23 August 2011

Report on the Glen Workshop West

This report was written by guest blogger and Ekphrasian John Alexanderson. Thanks, John!

I returned from Santa Fe, NM and the Glen Workshop [West] on August 7. We had a fulfilling week of open reading, meaninful interaction with other poets, and even quality entertainment provided by Over the Rhine.

I have attended the Glen Workshop in Santa Fe for 6 years and have met many other poets and instructors of exceptional ability. This has led to positive input on my poetry (as well as that of others), constructive criticism, and even disagreement. In my case, I have learned how to view my poetry more critically, yet to be selective about what of others' criticism is appropriate. I believe this is a part of the growth in my craft that I seek.

In addition, other arts are workshopped for the week. For example, there are workshops in painting, film, memoir, songwriting, film, play/screenwriting, and others. The latter would be a good place to workshop Nor Ever Chaste, Sørina’s fine play. The focus of the Conference is Christ, but Christianity in a more ecumenical sense than other conferences I have attened. Nor Ever Chaste would be welcome in the playwriting group, and would probably be praised/criticized respectfully but honestly. Nor Ever Chaste possibly would not be welcome in some secular conferences but might be overly praised in many Christian conferences.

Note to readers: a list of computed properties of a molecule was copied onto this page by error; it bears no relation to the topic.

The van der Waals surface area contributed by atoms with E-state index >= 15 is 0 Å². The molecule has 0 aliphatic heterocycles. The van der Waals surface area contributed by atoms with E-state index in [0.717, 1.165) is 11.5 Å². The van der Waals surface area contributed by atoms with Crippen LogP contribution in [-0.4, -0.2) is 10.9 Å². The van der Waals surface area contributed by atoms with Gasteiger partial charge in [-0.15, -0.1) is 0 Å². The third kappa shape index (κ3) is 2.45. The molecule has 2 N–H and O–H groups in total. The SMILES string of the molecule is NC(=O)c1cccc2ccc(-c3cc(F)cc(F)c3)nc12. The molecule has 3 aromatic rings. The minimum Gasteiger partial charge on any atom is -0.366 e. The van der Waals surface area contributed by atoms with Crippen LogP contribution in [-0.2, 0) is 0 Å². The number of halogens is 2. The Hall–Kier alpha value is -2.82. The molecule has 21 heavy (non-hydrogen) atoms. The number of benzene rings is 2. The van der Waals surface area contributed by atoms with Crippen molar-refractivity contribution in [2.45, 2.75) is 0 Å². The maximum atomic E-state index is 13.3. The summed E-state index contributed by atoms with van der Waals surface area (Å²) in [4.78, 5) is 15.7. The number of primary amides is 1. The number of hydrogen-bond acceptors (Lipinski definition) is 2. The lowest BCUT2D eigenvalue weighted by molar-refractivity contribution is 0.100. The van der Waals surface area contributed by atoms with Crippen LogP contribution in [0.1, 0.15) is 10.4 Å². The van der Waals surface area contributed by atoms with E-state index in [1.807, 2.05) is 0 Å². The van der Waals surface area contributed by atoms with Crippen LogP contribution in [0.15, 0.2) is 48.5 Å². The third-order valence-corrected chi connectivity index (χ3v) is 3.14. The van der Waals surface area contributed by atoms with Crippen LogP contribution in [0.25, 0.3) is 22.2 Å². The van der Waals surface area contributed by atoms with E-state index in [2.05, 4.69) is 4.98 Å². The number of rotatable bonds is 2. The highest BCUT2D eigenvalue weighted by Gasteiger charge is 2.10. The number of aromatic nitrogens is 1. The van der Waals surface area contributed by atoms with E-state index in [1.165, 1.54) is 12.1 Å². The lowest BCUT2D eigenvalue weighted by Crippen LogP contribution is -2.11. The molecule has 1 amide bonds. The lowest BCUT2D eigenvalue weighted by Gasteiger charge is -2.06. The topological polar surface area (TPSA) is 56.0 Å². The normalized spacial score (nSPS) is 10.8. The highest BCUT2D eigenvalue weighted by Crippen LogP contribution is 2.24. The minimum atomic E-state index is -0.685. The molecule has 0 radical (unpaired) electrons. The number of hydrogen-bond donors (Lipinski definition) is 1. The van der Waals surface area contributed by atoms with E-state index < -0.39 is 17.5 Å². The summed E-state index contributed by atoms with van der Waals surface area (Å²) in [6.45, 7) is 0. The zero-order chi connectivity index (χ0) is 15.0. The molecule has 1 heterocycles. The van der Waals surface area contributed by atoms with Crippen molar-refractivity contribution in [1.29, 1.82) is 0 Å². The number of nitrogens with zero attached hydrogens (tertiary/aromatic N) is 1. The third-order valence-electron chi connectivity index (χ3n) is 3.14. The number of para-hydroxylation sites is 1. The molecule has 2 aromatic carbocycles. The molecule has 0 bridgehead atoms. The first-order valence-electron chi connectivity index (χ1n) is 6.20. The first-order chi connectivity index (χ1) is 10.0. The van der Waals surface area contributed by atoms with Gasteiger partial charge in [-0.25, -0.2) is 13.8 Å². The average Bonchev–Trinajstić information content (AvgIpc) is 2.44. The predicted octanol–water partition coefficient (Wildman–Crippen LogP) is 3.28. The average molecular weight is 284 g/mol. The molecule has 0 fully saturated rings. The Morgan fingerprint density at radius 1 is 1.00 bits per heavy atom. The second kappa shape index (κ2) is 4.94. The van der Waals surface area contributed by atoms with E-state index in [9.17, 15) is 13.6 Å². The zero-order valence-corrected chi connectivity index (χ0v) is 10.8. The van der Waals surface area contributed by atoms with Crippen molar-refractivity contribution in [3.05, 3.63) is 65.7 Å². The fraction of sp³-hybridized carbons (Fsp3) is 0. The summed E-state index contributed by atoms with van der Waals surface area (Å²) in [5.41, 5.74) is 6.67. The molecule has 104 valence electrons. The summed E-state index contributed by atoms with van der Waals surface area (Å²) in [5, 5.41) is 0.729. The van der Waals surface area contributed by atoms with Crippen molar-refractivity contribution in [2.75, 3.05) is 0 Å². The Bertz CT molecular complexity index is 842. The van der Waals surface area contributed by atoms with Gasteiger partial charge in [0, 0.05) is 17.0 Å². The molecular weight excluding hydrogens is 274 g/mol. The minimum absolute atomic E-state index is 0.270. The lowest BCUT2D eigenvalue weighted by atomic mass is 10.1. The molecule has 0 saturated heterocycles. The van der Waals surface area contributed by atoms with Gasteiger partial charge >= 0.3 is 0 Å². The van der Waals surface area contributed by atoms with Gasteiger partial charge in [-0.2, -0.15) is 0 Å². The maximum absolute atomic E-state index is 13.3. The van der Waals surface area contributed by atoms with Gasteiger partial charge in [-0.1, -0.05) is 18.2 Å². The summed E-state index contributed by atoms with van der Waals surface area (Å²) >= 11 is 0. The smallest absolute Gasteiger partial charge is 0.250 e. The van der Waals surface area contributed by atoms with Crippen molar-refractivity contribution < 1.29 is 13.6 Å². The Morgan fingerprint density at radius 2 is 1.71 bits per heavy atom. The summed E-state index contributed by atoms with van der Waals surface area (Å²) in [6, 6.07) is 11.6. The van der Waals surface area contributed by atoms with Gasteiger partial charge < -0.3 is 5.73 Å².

This conference is somewhat costly [see website] but is worth it. In addition, a Glen East conference began this year at Mt Holyoke College in Massachusetts. I will continue to attend Santa Fe because I have relatives there. But, the nearer meeting in South Hadley, I’m confident, is equally valuable to artists of numerous disciplines.

There is a question that is common at most conferences I don’t remember hearing at the Glen Conferences. It is: “are you published.” The tenor of the Glen is ’way beyond just being published. It is clearly focused on an artist’s craft as opposed to his or her “getting off the ground.” The Conference doesn’t directly consider the first steps that many conferences do. For those that are considering writing as an avocation or even a career The Glen may not be the right experience. For those who have been writing for years, or study/teach it in a place of learning, The Glen has a refreshing and mature focus.

For more info, write me at john dot alexanderson dot ja at gmail dot com.

1 comment:

Истина said...

In reading the play at this event & before, I had not gotten the impression that both Stansby & Naiant were leaving "sameness." Rather, I read it as Stansby was intentionally & knowingly drawing Naiant out of her lifestyle of "sameness" towards both himself and "otherness." This reading made Stansby into more of a traditional, stainless, hero in my mind- which (to me) is more comfortable. The fact that his and her roles could be viewed with such differences illustrates how masterfully this work is crafted: readers or viewers with opposing presuppositions concerning the work’s topics can glean varying insights from it.